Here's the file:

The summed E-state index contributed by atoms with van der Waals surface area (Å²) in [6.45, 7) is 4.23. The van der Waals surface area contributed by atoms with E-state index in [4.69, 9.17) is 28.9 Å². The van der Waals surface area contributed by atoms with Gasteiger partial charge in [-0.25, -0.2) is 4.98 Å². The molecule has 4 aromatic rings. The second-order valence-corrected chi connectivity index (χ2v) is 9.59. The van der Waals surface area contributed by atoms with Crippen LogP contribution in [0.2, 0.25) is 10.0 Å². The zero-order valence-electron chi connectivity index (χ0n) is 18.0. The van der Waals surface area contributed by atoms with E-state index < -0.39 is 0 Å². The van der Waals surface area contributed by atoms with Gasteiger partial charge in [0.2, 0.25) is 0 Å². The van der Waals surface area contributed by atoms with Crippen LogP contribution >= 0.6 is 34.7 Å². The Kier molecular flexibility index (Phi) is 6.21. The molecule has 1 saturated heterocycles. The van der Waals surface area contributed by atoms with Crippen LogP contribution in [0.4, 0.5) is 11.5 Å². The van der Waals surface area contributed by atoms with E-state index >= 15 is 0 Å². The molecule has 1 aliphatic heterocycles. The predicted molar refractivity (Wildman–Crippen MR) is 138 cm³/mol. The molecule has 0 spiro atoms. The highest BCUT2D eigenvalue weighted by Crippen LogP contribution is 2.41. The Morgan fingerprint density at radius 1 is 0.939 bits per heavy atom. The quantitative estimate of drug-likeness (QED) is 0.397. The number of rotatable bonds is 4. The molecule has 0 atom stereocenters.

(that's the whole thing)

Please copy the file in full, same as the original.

The summed E-state index contributed by atoms with van der Waals surface area (Å²) in [6.45, 7) is 4.23. The van der Waals surface area contributed by atoms with E-state index in [4.69, 9.17) is 28.9 Å². The van der Waals surface area contributed by atoms with Gasteiger partial charge in [-0.25, -0.2) is 4.98 Å². The molecule has 4 aromatic rings. The second-order valence-corrected chi connectivity index (χ2v) is 9.59. The van der Waals surface area contributed by atoms with Crippen LogP contribution in [0.2, 0.25) is 10.0 Å². The zero-order valence-electron chi connectivity index (χ0n) is 18.0. The van der Waals surface area contributed by atoms with E-state index < -0.39 is 0 Å². The van der Waals surface area contributed by atoms with Gasteiger partial charge in [0.2, 0.25) is 0 Å². The van der Waals surface area contributed by atoms with Crippen LogP contribution >= 0.6 is 34.7 Å². The Kier molecular flexibility index (Phi) is 6.21. The molecule has 1 saturated heterocycles. The van der Waals surface area contributed by atoms with Crippen LogP contribution in [0.4, 0.5) is 11.5 Å². The van der Waals surface area contributed by atoms with E-state index >= 15 is 0 Å². The molecule has 1 aliphatic heterocycles. The predicted molar refractivity (Wildman–Crippen MR) is 138 cm³/mol. The molecule has 0 spiro atoms. The highest BCUT2D eigenvalue weighted by Crippen LogP contribution is 2.41. The Morgan fingerprint density at radius 1 is 0.939 bits per heavy atom. The quantitative estimate of drug-likeness (QED) is 0.397. The number of rotatable bonds is 4. The molecule has 0 atom stereocenters.